October 18, 2007 Leave a comment
A few moths ago, Microsoft submitted the Microsoft Permissive License (Ms-PL) and the Microsoft Community License (Ms-CL) to the OSI for approval. Both have been approved, albeit with some modifications, including name changes for both. From the official announcement:
Acting on the advice of the License Approval Chair, the OSI Board today approved the Microsoft Public License (Ms-PL) and the Microsoft Reciprocal License (Ms-RL). The decision to approve was informed by the overwhelming (though not unanimous) consensus from the open source community that these licenses satisfied the 10 criteria of the Open Source definition, and should therefore be approved.
The formal evaluation of these licenses began in August and the discussion of these licenses was vigourous and thorough. The community raised questions that Microsoft (and others) answered; they raised issues that, when germane to the licenses in question, Microsoft addressed. Microsoft came to the OSI and submitted their licenses according to the published policies and procedures that dozens of other parties have followed over the years. Microsoft didn’t ask for special treatment, and didn’t receive any. In spite of recent negative interactions between Microsoft and the open source community, the spirit of the dialog was constructive and we hope that carries forward to a constructive outcome as well.
Some in the community wanted these licenses to be rejected solely on the fact that it was Microsoft that submitted them. While it’s easy to be mistrusting of MSFT, that would have been being petty for the sake of being petty and not at all in the spirit of the Open Source community. If you truly believe in choice and these licenses meet the OSD (and the OSI thinks they do), then it’s reasonable that they should be legitimate options, regardless of who came up with them. Russ has more to say in this blog post:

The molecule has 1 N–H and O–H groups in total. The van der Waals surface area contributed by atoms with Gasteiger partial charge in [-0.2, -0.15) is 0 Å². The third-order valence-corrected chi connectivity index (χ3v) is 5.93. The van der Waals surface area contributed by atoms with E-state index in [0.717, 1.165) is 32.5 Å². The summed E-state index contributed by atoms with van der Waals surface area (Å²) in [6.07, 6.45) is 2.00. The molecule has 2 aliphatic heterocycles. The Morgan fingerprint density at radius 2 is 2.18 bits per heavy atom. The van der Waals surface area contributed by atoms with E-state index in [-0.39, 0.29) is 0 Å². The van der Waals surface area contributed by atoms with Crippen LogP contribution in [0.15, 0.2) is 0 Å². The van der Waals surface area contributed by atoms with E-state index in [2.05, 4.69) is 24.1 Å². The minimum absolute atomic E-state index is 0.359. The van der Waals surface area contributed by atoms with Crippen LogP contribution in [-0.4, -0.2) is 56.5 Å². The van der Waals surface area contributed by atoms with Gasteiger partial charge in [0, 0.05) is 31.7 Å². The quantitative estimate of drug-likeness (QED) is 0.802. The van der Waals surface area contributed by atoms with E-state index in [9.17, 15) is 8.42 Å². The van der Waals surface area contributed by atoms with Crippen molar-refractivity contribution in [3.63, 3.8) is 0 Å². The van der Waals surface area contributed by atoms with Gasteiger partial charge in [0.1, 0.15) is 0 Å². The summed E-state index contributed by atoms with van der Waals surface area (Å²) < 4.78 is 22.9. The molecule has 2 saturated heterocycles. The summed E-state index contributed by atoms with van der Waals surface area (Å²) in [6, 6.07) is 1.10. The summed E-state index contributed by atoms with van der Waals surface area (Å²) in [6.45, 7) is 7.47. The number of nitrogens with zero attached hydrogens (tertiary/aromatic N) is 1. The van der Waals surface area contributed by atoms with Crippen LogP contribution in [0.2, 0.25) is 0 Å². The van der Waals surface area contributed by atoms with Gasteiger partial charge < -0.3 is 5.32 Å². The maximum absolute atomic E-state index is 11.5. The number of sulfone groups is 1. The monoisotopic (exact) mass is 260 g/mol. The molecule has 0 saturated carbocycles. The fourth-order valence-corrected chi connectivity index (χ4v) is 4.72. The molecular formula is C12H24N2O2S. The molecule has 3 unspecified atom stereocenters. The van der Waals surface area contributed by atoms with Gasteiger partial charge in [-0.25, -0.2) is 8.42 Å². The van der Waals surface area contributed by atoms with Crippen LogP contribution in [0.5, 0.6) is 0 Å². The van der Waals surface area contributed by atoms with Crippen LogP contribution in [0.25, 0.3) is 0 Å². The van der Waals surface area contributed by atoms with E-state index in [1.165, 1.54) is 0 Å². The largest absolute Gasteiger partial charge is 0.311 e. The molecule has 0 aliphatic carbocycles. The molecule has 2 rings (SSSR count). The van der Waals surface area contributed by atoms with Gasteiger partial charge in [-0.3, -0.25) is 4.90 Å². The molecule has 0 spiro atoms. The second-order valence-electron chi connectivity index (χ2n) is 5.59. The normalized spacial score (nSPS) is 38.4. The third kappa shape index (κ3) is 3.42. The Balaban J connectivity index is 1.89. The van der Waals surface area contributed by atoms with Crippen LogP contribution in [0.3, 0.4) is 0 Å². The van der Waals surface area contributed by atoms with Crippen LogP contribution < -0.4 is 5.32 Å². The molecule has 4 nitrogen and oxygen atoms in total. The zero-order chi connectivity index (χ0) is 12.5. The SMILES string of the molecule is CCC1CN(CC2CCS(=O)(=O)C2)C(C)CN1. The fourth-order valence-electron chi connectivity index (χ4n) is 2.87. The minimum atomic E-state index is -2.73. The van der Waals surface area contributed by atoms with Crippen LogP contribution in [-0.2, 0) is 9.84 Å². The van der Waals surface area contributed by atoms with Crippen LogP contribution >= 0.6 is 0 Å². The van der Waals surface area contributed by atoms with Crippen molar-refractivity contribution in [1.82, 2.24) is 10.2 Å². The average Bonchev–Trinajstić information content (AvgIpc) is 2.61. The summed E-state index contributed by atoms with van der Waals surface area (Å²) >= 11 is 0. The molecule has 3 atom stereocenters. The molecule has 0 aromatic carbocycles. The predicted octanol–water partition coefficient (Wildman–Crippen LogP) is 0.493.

Of course, Microsoft is not widely trusted in the Open Source world, and their motives have been called into question during the approval discussions. How can they be attacking Open Source projects on one hand, and seeking not only to use open source methods, but use of the OSI Approved Open Source trademark? Nobody knows for sure except for Microsoft. But if you are confident that Open Source is the best way to develop software (as we at the Open Source Initiative are), then you can see why Microsoft would both attack Open Source and seek to use it at the same time. It is both their salvation and their enemy.
It should be interesting to see where Microsoft goes from here. This isn’t carte blanche for them to start claiming Open Source after all, as only code licensed under one of these two licenses qualifies as Open Source.